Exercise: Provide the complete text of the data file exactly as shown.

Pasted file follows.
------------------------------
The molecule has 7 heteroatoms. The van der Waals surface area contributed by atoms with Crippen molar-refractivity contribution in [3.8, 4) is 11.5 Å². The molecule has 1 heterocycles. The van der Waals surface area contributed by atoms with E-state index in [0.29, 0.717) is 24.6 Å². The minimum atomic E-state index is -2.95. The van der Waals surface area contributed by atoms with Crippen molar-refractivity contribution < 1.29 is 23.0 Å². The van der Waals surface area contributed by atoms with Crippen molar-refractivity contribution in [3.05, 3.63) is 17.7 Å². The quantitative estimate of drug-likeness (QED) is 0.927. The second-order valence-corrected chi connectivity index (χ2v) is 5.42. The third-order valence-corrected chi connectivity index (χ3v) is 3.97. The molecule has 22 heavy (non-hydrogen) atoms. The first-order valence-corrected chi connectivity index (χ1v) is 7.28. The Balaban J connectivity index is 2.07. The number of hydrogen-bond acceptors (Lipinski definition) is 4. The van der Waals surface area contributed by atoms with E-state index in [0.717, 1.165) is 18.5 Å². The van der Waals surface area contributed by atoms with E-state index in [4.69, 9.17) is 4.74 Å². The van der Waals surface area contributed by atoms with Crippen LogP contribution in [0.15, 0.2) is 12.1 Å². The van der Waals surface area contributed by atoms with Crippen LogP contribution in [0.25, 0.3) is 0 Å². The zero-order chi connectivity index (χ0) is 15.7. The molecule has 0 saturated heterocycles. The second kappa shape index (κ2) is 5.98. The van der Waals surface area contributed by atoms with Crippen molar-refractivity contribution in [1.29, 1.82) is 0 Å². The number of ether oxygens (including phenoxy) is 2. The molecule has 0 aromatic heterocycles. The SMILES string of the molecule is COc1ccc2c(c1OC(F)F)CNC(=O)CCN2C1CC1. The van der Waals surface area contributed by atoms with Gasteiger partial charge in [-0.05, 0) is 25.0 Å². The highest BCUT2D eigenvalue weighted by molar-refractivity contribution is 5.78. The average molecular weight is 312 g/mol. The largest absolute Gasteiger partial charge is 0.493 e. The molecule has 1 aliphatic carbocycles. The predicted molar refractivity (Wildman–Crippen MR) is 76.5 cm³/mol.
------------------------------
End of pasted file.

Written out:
The molecule has 7 heteroatoms. The van der Waals surface area contributed by atoms with Crippen molar-refractivity contribution in [3.8, 4) is 11.5 Å². The molecule has 1 heterocycles. The van der Waals surface area contributed by atoms with E-state index in [0.29, 0.717) is 24.6 Å². The minimum atomic E-state index is -2.95. The van der Waals surface area contributed by atoms with Crippen molar-refractivity contribution < 1.29 is 23.0 Å². The van der Waals surface area contributed by atoms with Crippen molar-refractivity contribution in [3.05, 3.63) is 17.7 Å². The quantitative estimate of drug-likeness (QED) is 0.927. The second-order valence-corrected chi connectivity index (χ2v) is 5.42. The third-order valence-corrected chi connectivity index (χ3v) is 3.97. The molecule has 22 heavy (non-hydrogen) atoms. The first-order valence-corrected chi connectivity index (χ1v) is 7.28. The Balaban J connectivity index is 2.07. The number of hydrogen-bond acceptors (Lipinski definition) is 4. The van der Waals surface area contributed by atoms with E-state index in [0.717, 1.165) is 18.5 Å². The van der Waals surface area contributed by atoms with E-state index in [4.69, 9.17) is 4.74 Å². The van der Waals surface area contributed by atoms with Crippen LogP contribution in [0.15, 0.2) is 12.1 Å². The van der Waals surface area contributed by atoms with Crippen LogP contribution in [0.25, 0.3) is 0 Å². The zero-order chi connectivity index (χ0) is 15.7. The molecule has 0 saturated heterocycles. The second kappa shape index (κ2) is 5.98. The van der Waals surface area contributed by atoms with Crippen molar-refractivity contribution in [1.29, 1.82) is 0 Å². The number of ether oxygens (including phenoxy) is 2. The molecule has 0 aromatic heterocycles. The SMILES string of the molecule is COc1ccc2c(c1OC(F)F)CNC(=O)CCN2C1CC1. The van der Waals surface area contributed by atoms with Gasteiger partial charge in [-0.05, 0) is 25.0 Å². The highest BCUT2D eigenvalue weighted by molar-refractivity contribution is 5.78. The average molecular weight is 312 g/mol. The largest absolute Gasteiger partial charge is 0.493 e. The molecule has 1 aliphatic carbocycles. The predicted molar refractivity (Wildman–Crippen MR) is 76.5 cm³/mol.